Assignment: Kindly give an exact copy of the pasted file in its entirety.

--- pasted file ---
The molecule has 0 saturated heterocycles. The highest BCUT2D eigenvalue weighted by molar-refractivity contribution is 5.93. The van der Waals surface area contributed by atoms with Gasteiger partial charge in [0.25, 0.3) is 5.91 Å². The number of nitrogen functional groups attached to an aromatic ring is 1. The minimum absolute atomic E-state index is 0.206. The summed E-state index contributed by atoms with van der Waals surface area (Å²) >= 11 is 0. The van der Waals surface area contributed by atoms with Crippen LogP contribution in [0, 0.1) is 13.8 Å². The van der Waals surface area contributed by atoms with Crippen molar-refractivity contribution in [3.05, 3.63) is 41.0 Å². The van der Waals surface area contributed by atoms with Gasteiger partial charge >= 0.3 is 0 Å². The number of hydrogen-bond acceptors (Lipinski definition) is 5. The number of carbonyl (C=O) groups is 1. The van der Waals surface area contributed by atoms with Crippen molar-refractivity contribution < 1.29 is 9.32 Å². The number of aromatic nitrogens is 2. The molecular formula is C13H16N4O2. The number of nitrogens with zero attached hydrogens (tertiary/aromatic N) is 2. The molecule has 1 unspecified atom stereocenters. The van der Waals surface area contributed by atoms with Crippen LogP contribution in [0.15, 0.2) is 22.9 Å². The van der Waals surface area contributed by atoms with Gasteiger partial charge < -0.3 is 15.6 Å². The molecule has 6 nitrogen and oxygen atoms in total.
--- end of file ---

The molecule has 0 saturated heterocycles. The highest BCUT2D eigenvalue weighted by molar-refractivity contribution is 5.93. The van der Waals surface area contributed by atoms with Gasteiger partial charge in [0.25, 0.3) is 5.91 Å². The number of nitrogen functional groups attached to an aromatic ring is 1. The minimum absolute atomic E-state index is 0.206. The summed E-state index contributed by atoms with van der Waals surface area (Å²) >= 11 is 0. The van der Waals surface area contributed by atoms with Crippen LogP contribution in [0, 0.1) is 13.8 Å². The van der Waals surface area contributed by atoms with Crippen molar-refractivity contribution in [3.05, 3.63) is 41.0 Å². The van der Waals surface area contributed by atoms with Gasteiger partial charge >= 0.3 is 0 Å². The number of hydrogen-bond acceptors (Lipinski definition) is 5. The number of carbonyl (C=O) groups is 1. The van der Waals surface area contributed by atoms with Crippen molar-refractivity contribution < 1.29 is 9.32 Å². The number of aromatic nitrogens is 2. The molecular formula is C13H16N4O2. The number of nitrogens with zero attached hydrogens (tertiary/aromatic N) is 2. The molecule has 1 unspecified atom stereocenters. The van der Waals surface area contributed by atoms with Crippen LogP contribution in [0.15, 0.2) is 22.9 Å². The van der Waals surface area contributed by atoms with Gasteiger partial charge < -0.3 is 15.6 Å². The molecule has 6 nitrogen and oxygen atoms in total.